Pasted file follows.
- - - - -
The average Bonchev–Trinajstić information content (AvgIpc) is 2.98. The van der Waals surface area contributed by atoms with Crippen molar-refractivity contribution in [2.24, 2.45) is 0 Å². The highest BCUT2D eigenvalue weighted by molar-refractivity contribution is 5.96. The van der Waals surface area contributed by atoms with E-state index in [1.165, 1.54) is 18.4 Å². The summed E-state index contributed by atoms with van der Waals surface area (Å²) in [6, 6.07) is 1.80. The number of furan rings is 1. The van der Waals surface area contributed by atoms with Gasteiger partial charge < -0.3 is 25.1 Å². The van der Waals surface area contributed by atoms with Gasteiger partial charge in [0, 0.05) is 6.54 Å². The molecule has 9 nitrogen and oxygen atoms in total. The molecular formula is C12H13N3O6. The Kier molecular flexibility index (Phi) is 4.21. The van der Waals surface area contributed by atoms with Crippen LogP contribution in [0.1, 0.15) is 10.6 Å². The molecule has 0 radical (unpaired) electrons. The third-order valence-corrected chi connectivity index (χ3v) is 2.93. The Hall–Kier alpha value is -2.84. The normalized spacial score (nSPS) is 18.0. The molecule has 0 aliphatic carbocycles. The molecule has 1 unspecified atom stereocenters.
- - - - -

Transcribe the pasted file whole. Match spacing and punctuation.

The average Bonchev–Trinajstić information content (AvgIpc) is 2.98. The van der Waals surface area contributed by atoms with Crippen molar-refractivity contribution in [2.24, 2.45) is 0 Å². The highest BCUT2D eigenvalue weighted by molar-refractivity contribution is 5.96. The van der Waals surface area contributed by atoms with E-state index in [1.165, 1.54) is 18.4 Å². The summed E-state index contributed by atoms with van der Waals surface area (Å²) in [6, 6.07) is 1.80. The number of furan rings is 1. The van der Waals surface area contributed by atoms with Gasteiger partial charge < -0.3 is 25.1 Å². The van der Waals surface area contributed by atoms with Gasteiger partial charge in [0, 0.05) is 6.54 Å². The molecule has 9 nitrogen and oxygen atoms in total. The molecular formula is C12H13N3O6. The Kier molecular flexibility index (Phi) is 4.21. The van der Waals surface area contributed by atoms with Crippen LogP contribution in [0.1, 0.15) is 10.6 Å². The molecule has 0 radical (unpaired) electrons. The third-order valence-corrected chi connectivity index (χ3v) is 2.93. The Hall–Kier alpha value is -2.84. The normalized spacial score (nSPS) is 18.0. The molecule has 0 aliphatic carbocycles. The molecule has 1 unspecified atom stereocenters.